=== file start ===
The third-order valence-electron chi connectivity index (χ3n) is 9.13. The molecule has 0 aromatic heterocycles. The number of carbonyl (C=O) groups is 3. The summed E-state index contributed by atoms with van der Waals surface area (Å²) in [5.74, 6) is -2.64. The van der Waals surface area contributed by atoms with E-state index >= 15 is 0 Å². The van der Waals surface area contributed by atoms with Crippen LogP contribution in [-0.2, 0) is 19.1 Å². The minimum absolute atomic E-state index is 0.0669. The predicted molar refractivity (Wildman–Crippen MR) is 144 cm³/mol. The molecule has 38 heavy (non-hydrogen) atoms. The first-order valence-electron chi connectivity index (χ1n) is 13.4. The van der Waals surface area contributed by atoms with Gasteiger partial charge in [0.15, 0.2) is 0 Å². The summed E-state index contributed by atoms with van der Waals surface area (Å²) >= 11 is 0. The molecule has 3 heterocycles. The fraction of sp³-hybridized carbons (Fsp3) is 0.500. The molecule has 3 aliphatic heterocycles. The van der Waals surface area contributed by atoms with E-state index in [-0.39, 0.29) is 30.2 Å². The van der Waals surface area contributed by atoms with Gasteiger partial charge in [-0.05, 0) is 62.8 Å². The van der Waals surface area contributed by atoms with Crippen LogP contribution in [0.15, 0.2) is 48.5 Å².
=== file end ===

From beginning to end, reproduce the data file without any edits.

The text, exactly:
The third-order valence-electron chi connectivity index (χ3n) is 9.13. The molecule has 0 aromatic heterocycles. The number of carbonyl (C=O) groups is 3. The summed E-state index contributed by atoms with van der Waals surface area (Å²) in [5.74, 6) is -2.64. The van der Waals surface area contributed by atoms with E-state index >= 15 is 0 Å². The van der Waals surface area contributed by atoms with Crippen LogP contribution in [-0.2, 0) is 19.1 Å². The minimum absolute atomic E-state index is 0.0669. The predicted molar refractivity (Wildman–Crippen MR) is 144 cm³/mol. The molecule has 38 heavy (non-hydrogen) atoms. The first-order valence-electron chi connectivity index (χ1n) is 13.4. The van der Waals surface area contributed by atoms with Gasteiger partial charge in [0.15, 0.2) is 0 Å². The summed E-state index contributed by atoms with van der Waals surface area (Å²) >= 11 is 0. The molecule has 3 heterocycles. The fraction of sp³-hybridized carbons (Fsp3) is 0.500. The molecule has 3 aliphatic heterocycles. The van der Waals surface area contributed by atoms with E-state index in [-0.39, 0.29) is 30.2 Å². The van der Waals surface area contributed by atoms with Gasteiger partial charge in [-0.05, 0) is 62.8 Å². The van der Waals surface area contributed by atoms with Crippen LogP contribution in [0.15, 0.2) is 48.5 Å².